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By a GenomeWeb staff reporter
NEW YORK (GenomeWeb News) – GNS Healthcare today announced a deal to use clinical and molecular information from Bristol-Myers Squibb aimed at immuno-inflammation.

Advanced sequencing technologies are great for discovery, but not ready to be incorporated into Qiagen's commercial companion diagnostics portfolio, according to CEO Peer Schatz.

The deal marks the first pharma alliance for Evotec since it acquired Kinaxo in mid-April in a deal worth up to $23 million.

In an analysis of 10 drug companies, pharma consulting firm Diaceutics found that very few of them are prepared to break away from the traditional drug development model and launch personalized medicine products in the next decade.

By exploring a treatment strategy that involves Roche/Plexxikon's investigational pharmacogenomically targeted drug vemurafenib and Bristol-Myers Squibb's newly approved melanoma treatment Yervoy, two large drug developers are hoping to further improve outcomes for a genomically defined patient population.

The figure comes from a report commissioned by proteomics firm Proteome Sciences, which, like a number of other protein biomarker firms including Quanterix, Rules-Based Medicine, and NextGen Sciences, has made AD a significant focus of its R&D and commercialization efforts.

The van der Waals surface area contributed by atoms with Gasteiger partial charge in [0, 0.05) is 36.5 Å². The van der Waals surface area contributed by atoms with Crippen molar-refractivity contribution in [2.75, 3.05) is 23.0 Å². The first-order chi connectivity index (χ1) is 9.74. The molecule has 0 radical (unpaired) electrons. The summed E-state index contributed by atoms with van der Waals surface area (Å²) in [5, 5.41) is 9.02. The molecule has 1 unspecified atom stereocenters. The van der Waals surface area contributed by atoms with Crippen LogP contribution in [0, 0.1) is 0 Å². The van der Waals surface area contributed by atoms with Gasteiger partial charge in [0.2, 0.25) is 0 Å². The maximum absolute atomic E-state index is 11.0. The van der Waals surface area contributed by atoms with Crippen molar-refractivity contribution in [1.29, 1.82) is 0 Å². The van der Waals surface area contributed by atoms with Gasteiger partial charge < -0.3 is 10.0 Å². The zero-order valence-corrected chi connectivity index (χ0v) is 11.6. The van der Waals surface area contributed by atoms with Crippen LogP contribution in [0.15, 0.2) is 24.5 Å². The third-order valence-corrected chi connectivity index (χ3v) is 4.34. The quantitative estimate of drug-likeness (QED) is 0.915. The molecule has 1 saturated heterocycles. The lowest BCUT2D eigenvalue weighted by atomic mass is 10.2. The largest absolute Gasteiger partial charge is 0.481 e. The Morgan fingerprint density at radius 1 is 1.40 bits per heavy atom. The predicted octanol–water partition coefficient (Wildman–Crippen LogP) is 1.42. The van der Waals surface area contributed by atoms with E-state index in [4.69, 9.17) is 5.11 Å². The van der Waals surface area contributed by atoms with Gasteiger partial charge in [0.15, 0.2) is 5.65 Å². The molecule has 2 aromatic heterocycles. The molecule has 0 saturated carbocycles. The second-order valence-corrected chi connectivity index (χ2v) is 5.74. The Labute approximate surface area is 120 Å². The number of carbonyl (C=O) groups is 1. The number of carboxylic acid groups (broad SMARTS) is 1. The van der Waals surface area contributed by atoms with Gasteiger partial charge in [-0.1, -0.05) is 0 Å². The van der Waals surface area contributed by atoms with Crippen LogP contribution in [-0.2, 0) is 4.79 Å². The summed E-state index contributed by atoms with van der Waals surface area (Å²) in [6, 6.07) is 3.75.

The study, led by researchers at OHSU, also identified a series of proteins linked to the Src signaling pathway that could prove useful in identifying renal cell carcinoma patients most likely to respond to treatment with Src inhibitors.

The company claims Agilent, 454 Life Sciences, Navigenics, Pfizer, and others are infringing on its patent covering a method for analyzing non-coding DNA sequences.

Bristol-Myers Squibb will now evaluate Tekmira's new lipid nanoparticles for the delivery of siRNA to tumors and tissues outside of the liver.

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A New Zealand minister says the country's genetic modification laws need to be re-examined to help combat climate change, the New Zealand Herald reports.

A new analysis finds some cancers receive more nonprofit dollars than others.

An Australian mother's conviction in the deaths of her children may be re-examined after finding that two of the children carried a cardiac arrhythmia-linked gene variant.

In Science this week: comparative analysis of sex differences in mammal gene expression, and more.